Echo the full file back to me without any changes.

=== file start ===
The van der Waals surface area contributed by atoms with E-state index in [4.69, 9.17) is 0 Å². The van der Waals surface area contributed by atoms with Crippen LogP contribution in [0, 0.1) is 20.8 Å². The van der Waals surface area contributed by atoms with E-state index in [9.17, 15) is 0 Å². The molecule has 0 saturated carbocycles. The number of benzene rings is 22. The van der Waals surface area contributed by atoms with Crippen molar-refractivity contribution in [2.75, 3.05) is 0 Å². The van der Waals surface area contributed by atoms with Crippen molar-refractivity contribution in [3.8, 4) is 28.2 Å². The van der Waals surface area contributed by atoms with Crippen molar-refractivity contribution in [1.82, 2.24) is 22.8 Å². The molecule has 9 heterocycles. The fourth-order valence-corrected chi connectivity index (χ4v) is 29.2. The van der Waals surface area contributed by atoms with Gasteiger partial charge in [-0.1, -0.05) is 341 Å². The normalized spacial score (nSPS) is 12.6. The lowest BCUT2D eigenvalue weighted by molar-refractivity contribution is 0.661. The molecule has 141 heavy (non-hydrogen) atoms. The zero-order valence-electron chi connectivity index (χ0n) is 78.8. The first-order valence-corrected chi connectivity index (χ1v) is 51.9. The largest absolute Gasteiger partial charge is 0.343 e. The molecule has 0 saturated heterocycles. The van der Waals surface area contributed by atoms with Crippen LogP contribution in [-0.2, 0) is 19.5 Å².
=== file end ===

The van der Waals surface area contributed by atoms with E-state index in [4.69, 9.17) is 0 Å². The van der Waals surface area contributed by atoms with Crippen LogP contribution in [0, 0.1) is 20.8 Å². The van der Waals surface area contributed by atoms with E-state index in [9.17, 15) is 0 Å². The molecule has 0 saturated carbocycles. The number of benzene rings is 22. The van der Waals surface area contributed by atoms with Crippen molar-refractivity contribution in [2.75, 3.05) is 0 Å². The van der Waals surface area contributed by atoms with Crippen molar-refractivity contribution in [3.8, 4) is 28.2 Å². The van der Waals surface area contributed by atoms with Crippen molar-refractivity contribution in [1.82, 2.24) is 22.8 Å². The molecule has 9 heterocycles. The fourth-order valence-corrected chi connectivity index (χ4v) is 29.2. The van der Waals surface area contributed by atoms with Gasteiger partial charge in [-0.1, -0.05) is 341 Å². The normalized spacial score (nSPS) is 12.6. The lowest BCUT2D eigenvalue weighted by molar-refractivity contribution is 0.661. The molecule has 141 heavy (non-hydrogen) atoms. The zero-order valence-electron chi connectivity index (χ0n) is 78.8. The first-order valence-corrected chi connectivity index (χ1v) is 51.9. The largest absolute Gasteiger partial charge is 0.343 e. The molecule has 0 saturated heterocycles. The van der Waals surface area contributed by atoms with Crippen LogP contribution in [-0.2, 0) is 19.5 Å².